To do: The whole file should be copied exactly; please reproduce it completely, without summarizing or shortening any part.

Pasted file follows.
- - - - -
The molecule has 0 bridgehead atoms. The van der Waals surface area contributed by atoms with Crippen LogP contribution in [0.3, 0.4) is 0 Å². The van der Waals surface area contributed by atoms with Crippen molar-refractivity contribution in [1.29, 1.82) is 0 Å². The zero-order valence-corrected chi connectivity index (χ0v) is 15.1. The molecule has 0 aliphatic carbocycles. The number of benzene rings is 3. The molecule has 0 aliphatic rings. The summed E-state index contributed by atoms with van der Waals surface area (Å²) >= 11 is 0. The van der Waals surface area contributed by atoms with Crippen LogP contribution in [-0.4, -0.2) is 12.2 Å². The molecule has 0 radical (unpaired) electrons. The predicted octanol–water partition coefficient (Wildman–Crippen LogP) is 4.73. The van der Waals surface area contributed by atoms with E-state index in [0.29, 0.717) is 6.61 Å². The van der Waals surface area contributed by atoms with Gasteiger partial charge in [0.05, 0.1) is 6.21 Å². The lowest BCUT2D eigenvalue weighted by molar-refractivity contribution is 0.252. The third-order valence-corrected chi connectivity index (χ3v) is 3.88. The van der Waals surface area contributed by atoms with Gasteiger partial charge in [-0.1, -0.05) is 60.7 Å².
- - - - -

The molecule has 0 bridgehead atoms. The van der Waals surface area contributed by atoms with Crippen LogP contribution in [0.3, 0.4) is 0 Å². The van der Waals surface area contributed by atoms with Crippen molar-refractivity contribution in [1.29, 1.82) is 0 Å². The zero-order valence-corrected chi connectivity index (χ0v) is 15.1. The molecule has 0 aliphatic carbocycles. The number of benzene rings is 3. The molecule has 0 aliphatic rings. The summed E-state index contributed by atoms with van der Waals surface area (Å²) >= 11 is 0. The van der Waals surface area contributed by atoms with Crippen LogP contribution in [-0.4, -0.2) is 12.2 Å². The molecule has 0 radical (unpaired) electrons. The predicted octanol–water partition coefficient (Wildman–Crippen LogP) is 4.73. The van der Waals surface area contributed by atoms with E-state index in [0.29, 0.717) is 6.61 Å². The van der Waals surface area contributed by atoms with Gasteiger partial charge in [0.05, 0.1) is 6.21 Å². The lowest BCUT2D eigenvalue weighted by molar-refractivity contribution is 0.252. The third-order valence-corrected chi connectivity index (χ3v) is 3.88. The van der Waals surface area contributed by atoms with Gasteiger partial charge in [-0.1, -0.05) is 60.7 Å².